As the nation went into a lockdown and restrictions, the need to have a smartphone with web network and legitimacy of applications turned into a necessity.
Founded in 2013 by Mandeep Manocha, Nakul Kumar and Amit Sethi, Cashify formerly was a recommerce platform. From allowing users to sell their used smartphones, laptops, tablets and gaming consoles to finding the right price for all of these right from their doorstep, Cashify became the leading recommerce channel in India in no time. In 2018, Cashify launched its mobile screen repair segment under Cashify ScreenPro which by 2019 turned into a full-fledged doorstep mobile repair service offering home repair for all major smartphone issues.
Initially an online-centric brand, Cashify today has over 60 offline stores all over India. Besides, the smartphone buyback service is catered to 1500+ locations through online mediums. Today, Cashify has about 8 million customers, 15 offices and over 800 people in the team.
Our Editor-in-Chief, Jayanta Ghosh spoke to Mr. Mandeep Manocha, Founder, and CEO of Cashify on effect of pandemic, retail mapping of brand and about Cashify’s “Donate For Education” initiative.
How did the pandemic impact the brand Cashify ? Elaborate on the new initiatives that the brand took to mitigate the impact of Covid?
Just like the rest of the world, Cashify took a hit during the first wave of the COVID-19 pandemic. Since businesses weren’t allowed to operate during mid-2020, we had to take it all sitting down just like a lot of us. As the lockdown restrictions eased, we started getting back on our feet again.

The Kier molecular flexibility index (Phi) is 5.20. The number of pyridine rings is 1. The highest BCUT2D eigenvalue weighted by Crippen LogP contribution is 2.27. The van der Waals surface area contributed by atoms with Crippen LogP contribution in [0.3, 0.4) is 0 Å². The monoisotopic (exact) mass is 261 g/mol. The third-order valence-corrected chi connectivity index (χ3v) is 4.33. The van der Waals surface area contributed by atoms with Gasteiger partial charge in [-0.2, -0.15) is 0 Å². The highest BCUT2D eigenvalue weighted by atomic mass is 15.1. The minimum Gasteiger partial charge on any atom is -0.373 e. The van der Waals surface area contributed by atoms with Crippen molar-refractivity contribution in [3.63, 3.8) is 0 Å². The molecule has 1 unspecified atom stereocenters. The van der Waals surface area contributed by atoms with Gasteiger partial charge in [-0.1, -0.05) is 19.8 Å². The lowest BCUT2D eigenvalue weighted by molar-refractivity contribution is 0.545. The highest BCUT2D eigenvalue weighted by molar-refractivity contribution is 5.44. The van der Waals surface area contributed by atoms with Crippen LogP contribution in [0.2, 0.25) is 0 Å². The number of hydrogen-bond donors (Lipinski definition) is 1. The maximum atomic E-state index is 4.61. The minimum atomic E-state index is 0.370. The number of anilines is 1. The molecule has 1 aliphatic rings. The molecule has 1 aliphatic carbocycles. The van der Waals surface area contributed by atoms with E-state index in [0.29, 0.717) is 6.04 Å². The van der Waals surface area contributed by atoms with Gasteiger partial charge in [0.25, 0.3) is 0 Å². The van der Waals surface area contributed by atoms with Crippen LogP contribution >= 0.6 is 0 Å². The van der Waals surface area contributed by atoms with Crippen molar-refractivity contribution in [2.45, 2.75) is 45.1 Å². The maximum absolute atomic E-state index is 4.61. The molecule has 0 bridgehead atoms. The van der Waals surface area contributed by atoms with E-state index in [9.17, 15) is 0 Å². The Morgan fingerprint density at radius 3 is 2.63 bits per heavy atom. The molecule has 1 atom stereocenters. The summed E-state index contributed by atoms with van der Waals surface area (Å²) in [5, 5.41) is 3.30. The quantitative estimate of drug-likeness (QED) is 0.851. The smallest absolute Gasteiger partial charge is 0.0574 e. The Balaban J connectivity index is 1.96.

Be it schooling or work, so many of our daily activities started taking place online that we at Cashify thought it was crucial to step in and help the country as a digital-centric brand. We started our venture Donate For Education in collaboration with various NGOs across the country. The motive was to have as many well-intentioned individuals donate their old and used smartphones, laptops & tablets as possible to us. The smartphones were then passed on to children from the economically weaker sections of the society to help them with their online classes. For the other gadgets that were donated, we handed over smartphones of equivalent value to the children.
For our organization, we started ramping up our offline presence focusing on the customers who prefer to visit a brick and mortar store over an app or website. The same services (buyback, repair, refurbished mobiles, mobile accessories) were offered to customers in these stores across the country.
Tell us about the retail mapping of the brand and how do you plan to increase it?
As of now, we have opened 30 full fledged Cashify Stores across various parts of India, reaching a total of 41 stores. While there was a downsizing of pop-up stores, these new outlets opened up roads for mobile phone clients to just stroll in and get all mobile phone arrangements. Offering buyback, refurbished gadgets, instant mobile repair and mobile accessories these stores today stand solid with a manpower of 180 executives. We further have plans to increase our footprint in India . While the facilities are available online, these stores provide fulfillment to the purchasers who incline towards shopping at stores instead of on the web.